• 752 (0 on 26/02; 397 on 27/02 and 355 on 28/02) refugees departed to Croatia.

  • On 29/02 an unaccompanied refugee child, which had been under the care of UNHCR and the social protection system of Serbia, departed on orderly resettlement to Sweden. UNHCR is grateful to the Government of Sweden for this speedy act of refugee protection and international solidarity.

SOUTH

589 (0 on 26/02; 397 on 27/02 and 355 on 28/02) refugees from Syria and Iraq, with new registration documents, were assisted at the Miratovac Refugee Aid Point (RAP) upon arrival from fYR Macedonia.

Police, Gendarmerie, IOM, Philanthropy, Remar, Medical Center, UNHCR, MSF, DRC, World Vision and Indigo were assisting them at the RAP.UNHCR/DRC/SPDE distributed three UNHCR blankets, two raincoats, 21 winter boots, three winter jackets and 399 water bottles, while UNICEF and Philanthropy/CRS distributed other non-food items (NFIs). The health clinic inside the RAP well as UNICEF/DRC child friendly space were open.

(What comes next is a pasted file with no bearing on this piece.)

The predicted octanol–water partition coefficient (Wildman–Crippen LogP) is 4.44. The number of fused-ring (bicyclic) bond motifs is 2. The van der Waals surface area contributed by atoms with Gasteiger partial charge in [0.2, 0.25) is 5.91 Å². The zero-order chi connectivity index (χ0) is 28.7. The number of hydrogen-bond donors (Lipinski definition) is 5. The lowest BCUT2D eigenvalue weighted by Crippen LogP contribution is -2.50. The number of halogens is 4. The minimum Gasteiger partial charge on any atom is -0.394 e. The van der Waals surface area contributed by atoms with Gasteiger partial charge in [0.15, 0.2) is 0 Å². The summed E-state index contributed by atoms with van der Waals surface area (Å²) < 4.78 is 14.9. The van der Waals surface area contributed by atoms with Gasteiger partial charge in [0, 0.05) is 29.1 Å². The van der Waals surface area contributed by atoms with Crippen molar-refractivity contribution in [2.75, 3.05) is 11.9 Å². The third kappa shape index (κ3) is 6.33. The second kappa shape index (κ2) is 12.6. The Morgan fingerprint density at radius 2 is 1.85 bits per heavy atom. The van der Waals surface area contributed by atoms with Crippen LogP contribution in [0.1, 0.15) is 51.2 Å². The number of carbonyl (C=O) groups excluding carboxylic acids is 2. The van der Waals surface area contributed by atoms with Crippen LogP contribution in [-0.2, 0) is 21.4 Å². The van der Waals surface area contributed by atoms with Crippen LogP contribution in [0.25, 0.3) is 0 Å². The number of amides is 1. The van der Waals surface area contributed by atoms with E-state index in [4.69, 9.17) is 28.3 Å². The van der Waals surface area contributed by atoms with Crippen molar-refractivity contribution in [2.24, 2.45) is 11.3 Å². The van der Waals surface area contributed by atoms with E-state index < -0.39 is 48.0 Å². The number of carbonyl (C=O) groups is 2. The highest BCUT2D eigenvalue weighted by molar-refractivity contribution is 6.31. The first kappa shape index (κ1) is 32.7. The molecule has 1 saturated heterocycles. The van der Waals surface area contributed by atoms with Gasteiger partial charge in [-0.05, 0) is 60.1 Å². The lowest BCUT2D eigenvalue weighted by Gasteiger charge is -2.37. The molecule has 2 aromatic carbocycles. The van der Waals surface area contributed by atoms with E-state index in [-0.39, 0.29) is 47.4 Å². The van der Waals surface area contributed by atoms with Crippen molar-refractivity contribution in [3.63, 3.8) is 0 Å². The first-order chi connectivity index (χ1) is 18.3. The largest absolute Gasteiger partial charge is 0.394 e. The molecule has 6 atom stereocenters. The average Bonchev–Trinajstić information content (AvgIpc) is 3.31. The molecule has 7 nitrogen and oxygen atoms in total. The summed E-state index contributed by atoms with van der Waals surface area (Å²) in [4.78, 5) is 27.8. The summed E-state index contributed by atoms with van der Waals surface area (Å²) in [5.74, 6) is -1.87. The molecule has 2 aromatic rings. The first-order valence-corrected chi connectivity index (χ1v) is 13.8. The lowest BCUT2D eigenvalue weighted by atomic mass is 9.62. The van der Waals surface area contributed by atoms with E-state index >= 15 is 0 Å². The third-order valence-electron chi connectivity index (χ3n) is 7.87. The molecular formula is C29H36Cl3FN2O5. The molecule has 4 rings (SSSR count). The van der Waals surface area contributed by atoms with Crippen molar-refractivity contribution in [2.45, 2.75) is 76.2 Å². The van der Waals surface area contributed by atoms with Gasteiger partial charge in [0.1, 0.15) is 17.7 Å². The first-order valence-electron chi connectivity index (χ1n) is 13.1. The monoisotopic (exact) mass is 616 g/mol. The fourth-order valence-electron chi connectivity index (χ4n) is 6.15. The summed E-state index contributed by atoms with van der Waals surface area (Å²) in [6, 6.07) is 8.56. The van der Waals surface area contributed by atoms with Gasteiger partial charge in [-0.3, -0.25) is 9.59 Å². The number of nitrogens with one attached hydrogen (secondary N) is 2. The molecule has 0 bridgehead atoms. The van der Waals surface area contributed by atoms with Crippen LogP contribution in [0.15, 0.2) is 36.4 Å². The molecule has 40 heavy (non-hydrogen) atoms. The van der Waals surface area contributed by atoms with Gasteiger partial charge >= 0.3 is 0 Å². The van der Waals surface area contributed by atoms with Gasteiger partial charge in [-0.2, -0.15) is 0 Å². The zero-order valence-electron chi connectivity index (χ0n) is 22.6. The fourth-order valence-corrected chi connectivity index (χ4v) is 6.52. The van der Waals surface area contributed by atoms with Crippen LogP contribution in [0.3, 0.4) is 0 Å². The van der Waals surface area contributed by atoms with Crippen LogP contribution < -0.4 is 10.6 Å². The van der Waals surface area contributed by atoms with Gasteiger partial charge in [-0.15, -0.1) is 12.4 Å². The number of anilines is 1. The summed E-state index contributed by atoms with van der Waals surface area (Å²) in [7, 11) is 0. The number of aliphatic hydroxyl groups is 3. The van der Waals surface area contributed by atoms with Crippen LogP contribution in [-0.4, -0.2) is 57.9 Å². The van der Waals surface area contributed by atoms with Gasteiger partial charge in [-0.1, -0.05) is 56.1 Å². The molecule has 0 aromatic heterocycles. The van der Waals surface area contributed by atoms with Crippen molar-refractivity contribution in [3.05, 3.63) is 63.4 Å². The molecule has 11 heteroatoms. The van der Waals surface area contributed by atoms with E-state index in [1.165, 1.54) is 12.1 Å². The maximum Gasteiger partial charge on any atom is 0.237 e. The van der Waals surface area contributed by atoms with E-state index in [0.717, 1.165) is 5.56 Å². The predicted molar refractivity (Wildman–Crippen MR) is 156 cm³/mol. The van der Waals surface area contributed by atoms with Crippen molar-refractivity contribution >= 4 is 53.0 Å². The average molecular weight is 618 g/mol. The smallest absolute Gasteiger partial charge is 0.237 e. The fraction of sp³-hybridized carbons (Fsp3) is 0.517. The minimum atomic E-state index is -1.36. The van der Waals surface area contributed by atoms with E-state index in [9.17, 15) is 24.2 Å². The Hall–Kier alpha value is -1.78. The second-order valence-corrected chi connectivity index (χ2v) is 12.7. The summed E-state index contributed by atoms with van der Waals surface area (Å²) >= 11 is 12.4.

UNHCR-funded buses transported 480 refugees from Miratovac village to the Registration Centre (RC) in Presevo where they were registered. 32 Persons with Special Needs (PSN) were prioritized for registration.

UNHCR, SCRM, Police, Medical Centre, ADRA, Red Cross, IOM, UNICEF/DRC, Caritas, DRC, BCM/CRS and Remar assisted refugees 24/7 at the RC.

Natan, Humedica, Care international/Nexus, SOS Children, OXFAM 484, Global Medic and Indigo were present during the day Save the Children, APC, Youth for Refugees, Atina, Border Free, Mercy Corps and MSF were active outside the RC.